King Shrek, Hollywood's favourite ogre, making regal return
DAVID GERMAIN , Associated Press
Published Tuesday, April 10, 2007 3:22PM EDT
REDWOOD CITY, Calif. - Time to catch up with your ogre friend Shrek, his greenish bride, Fiona, and their two men Friday, the yammering Donkey and the overreaching Puss in Boots.
The filmmakers behind "Shrek the Third" offered a sneak peek at their PDI-DreamWorks animation complex near San Francisco. From the 20 minutes of footage they showed, the film looks likely to meet expectations as one of summer's hottest tickets.
Key voice stars Mike Myers, Eddie Murphy, Cameron Diaz and Antonio Banderas return, with Justin Timberlake headlining the newcomers as geeky teenager Artie.
"You feel you've got a lot to live up to, man," Timberlake said about being the new kid on the block in the Shrek world. "Every character is so good. When you come into 'Shrek,' you definitely feel you have a lot to prove."
The gang is joined by a gargantuan cast as the filmmakers take advantage of advances in computer animation to load up on supporting players, among them magician Merlin, Captain Hook, wicked witches, ugly stepsisters and four of the fairy-tale world's fairest princesses.
Here's a rundown of the players and their exploits for the film that hits theatres May 18:
WHAT'S HAPPENING: Just when newlyweds Shrek and Fiona thought they could head home to peace and quiet in the swamp, Fiona's dad, the frog King Harold, croaks.
On his deathbed, he asks son-in-law Shrek to take over the throne of Far Far Away, a job the ogre dreads. Shrek's only option: track down Fiona's distant cousin Artie and groom him to become king.
So Shrek and sidekicks Donkey and Puss sail away to find Artie, the future King Arthur. Just as they leave, Fiona drops another bomb on her anti-social, kid-hating husband: There's a little ogre on the way.
Fiona stays behind at the palace, where Snow White, Sleeping Beauty, Cinderella and Rapunzel throw her a baby shower. The gifts include one of the seven dwarfs as a live-in baby sitter ("Don't worry," Snow White tells Fiona. "I have six more at home.").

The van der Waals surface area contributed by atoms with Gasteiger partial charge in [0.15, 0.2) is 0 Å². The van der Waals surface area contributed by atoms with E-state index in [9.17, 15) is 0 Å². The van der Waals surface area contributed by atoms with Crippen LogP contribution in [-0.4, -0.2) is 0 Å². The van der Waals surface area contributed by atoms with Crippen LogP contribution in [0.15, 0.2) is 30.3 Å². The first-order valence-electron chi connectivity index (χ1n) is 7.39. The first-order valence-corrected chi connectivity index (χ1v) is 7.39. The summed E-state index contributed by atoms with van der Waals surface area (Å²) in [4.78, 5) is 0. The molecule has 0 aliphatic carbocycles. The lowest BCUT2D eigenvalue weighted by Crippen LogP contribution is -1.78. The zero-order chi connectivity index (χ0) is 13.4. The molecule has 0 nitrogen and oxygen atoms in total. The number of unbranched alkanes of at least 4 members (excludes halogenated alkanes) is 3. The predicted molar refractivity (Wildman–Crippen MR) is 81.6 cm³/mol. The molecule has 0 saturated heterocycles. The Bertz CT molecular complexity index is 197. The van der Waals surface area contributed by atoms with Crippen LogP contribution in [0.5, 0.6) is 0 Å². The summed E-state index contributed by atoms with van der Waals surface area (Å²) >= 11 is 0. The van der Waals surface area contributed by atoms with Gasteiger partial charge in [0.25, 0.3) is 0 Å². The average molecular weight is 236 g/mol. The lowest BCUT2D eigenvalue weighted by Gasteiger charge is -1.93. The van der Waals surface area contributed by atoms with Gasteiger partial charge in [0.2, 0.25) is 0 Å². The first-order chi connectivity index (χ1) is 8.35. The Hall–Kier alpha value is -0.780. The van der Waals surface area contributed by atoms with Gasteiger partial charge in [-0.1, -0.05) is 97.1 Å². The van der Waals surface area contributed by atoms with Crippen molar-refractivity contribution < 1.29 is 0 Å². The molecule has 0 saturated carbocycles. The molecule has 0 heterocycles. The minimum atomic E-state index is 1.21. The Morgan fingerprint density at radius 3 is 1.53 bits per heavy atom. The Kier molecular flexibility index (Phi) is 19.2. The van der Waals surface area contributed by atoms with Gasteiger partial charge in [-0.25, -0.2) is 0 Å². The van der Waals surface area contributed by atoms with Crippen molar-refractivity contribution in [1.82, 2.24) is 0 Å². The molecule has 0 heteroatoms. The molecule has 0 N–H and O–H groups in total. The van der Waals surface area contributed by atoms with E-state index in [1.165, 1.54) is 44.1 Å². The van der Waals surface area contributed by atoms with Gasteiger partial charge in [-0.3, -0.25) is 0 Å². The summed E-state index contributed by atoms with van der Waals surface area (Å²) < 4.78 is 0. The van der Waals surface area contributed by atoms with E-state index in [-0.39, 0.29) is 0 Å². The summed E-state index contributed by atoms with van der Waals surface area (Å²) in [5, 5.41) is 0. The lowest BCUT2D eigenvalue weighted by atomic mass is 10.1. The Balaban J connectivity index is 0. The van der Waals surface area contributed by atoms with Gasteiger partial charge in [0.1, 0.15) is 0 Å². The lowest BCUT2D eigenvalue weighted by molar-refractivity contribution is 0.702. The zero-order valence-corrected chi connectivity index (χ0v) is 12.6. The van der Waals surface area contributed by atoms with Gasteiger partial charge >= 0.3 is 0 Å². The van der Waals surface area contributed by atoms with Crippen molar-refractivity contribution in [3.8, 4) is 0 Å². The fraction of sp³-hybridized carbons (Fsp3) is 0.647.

Palace life is interrupted by an invasion of fairy-tale villains, led by P to 'You get out of my house!"' Myers said. "Scottish people are hilarious when they're angry. They shift gears so fast."
Also back: Fiona's mom, Queen Lillian (Julie Andrews, who in a dizzy moment hums "My Favourite Things," a tune she sang in "The Sound of Music"); King Harold (John Cleese); villainous Prince Charming (Rupert Everett); and ugly stepsister Doris (Larry King).
It wouldn't be a "Shrek" movie without all those goofy bit players, including the three little pigs, Pinocchio and the Gingerbread Man. The minor characters were so much fun, the filmmakers said they had to reign them in or they might have taken over.
"Gingey tries to steal the show," said "Shrek the Third" co-director Raman Hui.
WHO'S NEW: The main new face is Arthur Pendragon, or Artie (Timberlake), a bumbling teen who's first seen getting his butt kicked by jock Lancelot in a jousting match at his high school.
When Shrek, Donkey and Puss arrive with the news that Artie's in line to become a king, it swells his head after a lifetime spent a rung lower on the social scale than the school dorks who play a medieval variation of Dungeons and Dragons.
"He doesn't know anything but kind of being a loser," Timberlake said. "When he finds out through his blood line that he's heir to the throne, he thinks, I can do this. But when he realizes what type of responsibility it is, his natural instinct is to run away."